Monday, August 26, 2013
Double Movie Review: An American Tail and Fievel Goes West
The Story: A mouse family heads on a voyage to America to escape oppression by cats in their homeland. Along the way, the boy mouse is washed overboard and feared dead by his parents and sister. However, he manages to stay afloat in a bottle and make it to America, where he struggles to survive in this strange land. While searching for his family, he will face many dangers, including discovering that even America has cats.
My Thoughts: This was one of my favorite movies as a small child, and as I watched it again recently, there were many brilliant scenes that are the equal of Pixar’s best. The characters were vivid and the songs were memorable. The unusual depth of this film is sometimes credited with making people realize, in a time when animated movies were languishing, that animation was not just for children.
Some of the scenes, however, are creative but don’t quite work, such as a scene where waves in the ocean are perceived as water monsters. The story has as many holes in it as Swiss cheese, and this mostly ruined the movie for me. While the enormous amount of brilliance in this film was enough to dazzle me as a child, the lack of a solid story to hold it all together left me feeling disappointed in the film as an adult.
The Story: After the events in the first film, more cats have moved into the area to oppress the mice who have immigrated to America. One particularly villainous cat decides to trick mice into believing that cats and mice are friends out in the West, so he can get mice to go there and use them as laborers, then eat them. However, the young mouse from the first film catches on and sets out to stop the evil scheme.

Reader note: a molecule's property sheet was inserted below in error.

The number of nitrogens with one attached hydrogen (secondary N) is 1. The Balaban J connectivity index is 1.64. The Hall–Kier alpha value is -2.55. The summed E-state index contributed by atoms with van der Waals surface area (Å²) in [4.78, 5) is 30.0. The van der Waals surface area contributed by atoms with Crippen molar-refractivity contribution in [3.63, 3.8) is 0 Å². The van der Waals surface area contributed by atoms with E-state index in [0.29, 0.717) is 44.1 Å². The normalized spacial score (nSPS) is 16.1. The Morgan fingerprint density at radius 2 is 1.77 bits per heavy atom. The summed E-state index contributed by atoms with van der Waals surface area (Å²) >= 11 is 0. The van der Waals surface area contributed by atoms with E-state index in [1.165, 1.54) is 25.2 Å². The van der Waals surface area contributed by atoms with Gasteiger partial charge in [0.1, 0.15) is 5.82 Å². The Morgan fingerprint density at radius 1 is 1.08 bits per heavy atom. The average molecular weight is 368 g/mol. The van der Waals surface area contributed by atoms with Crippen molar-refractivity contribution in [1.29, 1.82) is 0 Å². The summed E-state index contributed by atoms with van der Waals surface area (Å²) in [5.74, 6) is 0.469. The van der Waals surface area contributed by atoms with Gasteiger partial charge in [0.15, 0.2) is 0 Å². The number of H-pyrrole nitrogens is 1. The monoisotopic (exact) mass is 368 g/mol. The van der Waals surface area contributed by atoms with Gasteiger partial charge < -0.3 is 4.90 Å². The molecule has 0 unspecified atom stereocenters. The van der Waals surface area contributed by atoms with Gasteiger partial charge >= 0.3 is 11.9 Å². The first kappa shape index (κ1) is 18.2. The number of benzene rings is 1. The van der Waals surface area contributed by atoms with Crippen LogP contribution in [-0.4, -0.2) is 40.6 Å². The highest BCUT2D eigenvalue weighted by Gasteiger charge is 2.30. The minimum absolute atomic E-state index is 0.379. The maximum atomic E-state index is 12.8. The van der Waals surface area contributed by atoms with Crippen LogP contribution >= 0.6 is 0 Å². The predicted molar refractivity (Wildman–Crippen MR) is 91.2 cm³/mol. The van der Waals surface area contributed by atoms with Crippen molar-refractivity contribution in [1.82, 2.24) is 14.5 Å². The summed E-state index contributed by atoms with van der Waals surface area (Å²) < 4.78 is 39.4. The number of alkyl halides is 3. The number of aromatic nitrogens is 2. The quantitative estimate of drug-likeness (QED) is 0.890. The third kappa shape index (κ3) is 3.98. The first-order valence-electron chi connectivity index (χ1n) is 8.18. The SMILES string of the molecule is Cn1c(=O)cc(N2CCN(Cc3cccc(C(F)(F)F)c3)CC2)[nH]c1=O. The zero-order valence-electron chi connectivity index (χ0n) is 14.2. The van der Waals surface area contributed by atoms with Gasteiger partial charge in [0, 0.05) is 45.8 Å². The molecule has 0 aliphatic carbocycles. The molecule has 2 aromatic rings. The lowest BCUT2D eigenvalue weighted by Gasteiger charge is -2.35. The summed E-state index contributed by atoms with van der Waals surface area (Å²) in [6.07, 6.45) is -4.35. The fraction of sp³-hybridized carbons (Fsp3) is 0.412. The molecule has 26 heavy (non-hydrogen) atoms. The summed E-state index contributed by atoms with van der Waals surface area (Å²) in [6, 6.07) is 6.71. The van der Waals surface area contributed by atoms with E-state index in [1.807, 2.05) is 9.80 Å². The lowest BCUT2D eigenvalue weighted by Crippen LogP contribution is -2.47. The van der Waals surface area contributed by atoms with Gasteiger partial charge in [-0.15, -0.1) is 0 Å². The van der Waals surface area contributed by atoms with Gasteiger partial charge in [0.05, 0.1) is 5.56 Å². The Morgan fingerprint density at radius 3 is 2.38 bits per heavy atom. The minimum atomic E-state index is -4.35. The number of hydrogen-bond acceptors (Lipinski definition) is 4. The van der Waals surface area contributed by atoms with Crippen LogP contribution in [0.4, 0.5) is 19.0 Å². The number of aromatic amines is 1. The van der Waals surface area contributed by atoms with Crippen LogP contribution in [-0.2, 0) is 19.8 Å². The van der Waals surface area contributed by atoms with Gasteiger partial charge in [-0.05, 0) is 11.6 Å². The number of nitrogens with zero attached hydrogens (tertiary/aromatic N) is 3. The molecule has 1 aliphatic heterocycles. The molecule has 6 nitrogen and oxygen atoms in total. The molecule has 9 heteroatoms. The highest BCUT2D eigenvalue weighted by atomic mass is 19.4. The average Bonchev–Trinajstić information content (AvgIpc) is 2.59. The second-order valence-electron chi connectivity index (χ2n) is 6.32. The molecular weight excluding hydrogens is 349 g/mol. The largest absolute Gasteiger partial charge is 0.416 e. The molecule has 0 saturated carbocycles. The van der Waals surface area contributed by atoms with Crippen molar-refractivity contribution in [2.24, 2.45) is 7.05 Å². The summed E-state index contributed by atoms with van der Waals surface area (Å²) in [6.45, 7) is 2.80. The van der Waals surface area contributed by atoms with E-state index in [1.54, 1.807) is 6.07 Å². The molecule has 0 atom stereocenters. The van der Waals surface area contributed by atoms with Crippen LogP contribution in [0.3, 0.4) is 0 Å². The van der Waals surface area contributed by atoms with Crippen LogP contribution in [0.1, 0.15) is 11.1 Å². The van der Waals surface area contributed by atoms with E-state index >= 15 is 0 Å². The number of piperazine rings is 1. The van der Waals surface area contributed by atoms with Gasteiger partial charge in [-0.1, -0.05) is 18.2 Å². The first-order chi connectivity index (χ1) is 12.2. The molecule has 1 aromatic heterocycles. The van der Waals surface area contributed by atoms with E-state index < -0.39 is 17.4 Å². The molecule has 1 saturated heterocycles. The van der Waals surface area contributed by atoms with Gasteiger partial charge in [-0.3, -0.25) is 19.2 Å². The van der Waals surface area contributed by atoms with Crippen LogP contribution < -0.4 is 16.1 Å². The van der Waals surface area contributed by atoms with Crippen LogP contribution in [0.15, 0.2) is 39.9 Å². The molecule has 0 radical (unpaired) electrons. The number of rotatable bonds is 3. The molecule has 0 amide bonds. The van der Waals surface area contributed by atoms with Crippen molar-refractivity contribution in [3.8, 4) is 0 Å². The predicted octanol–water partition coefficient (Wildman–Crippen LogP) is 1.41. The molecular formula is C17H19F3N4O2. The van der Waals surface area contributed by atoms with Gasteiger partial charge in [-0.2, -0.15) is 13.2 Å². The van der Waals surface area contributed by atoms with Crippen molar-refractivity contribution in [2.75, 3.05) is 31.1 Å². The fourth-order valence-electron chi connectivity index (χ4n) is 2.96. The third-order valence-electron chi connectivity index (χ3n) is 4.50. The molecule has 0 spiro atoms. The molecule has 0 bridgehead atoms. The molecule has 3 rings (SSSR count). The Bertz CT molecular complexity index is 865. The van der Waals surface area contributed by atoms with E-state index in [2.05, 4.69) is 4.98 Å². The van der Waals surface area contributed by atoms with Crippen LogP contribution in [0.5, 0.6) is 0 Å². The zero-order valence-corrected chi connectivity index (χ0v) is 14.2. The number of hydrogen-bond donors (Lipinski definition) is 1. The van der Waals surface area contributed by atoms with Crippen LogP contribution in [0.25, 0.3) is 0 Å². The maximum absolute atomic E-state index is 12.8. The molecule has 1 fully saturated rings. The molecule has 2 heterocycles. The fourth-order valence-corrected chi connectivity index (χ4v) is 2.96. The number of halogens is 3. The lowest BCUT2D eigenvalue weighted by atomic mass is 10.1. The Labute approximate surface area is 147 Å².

My Thoughts: This is the only An American Tail sequel that I’ve seen, and like the first film, part 2 was a childhood favorite of mine. Unfortunately, like the first film, the many brilliant scenes and vivid characters can’t save it from its story holes. The most memorable thing about the film is that James Stewart voices a dog sheriff.
Content Overview: Due to the menace of a variety of cats and other threats in both films, there is a lot of mild violence, as well as some scary scenes. Rebellious attitudes and romance among some of the young mice might bother some parents. In An American Tail, a sleazy mouse ogles and then tries to grope a female mouse, but she slaps him away. In Fievel Goes West, several characters dress immodestly, and this is used at least once in a bad attempt to be humorous.
Have you seen any of the An American Tail movies? If so, what did you think of them?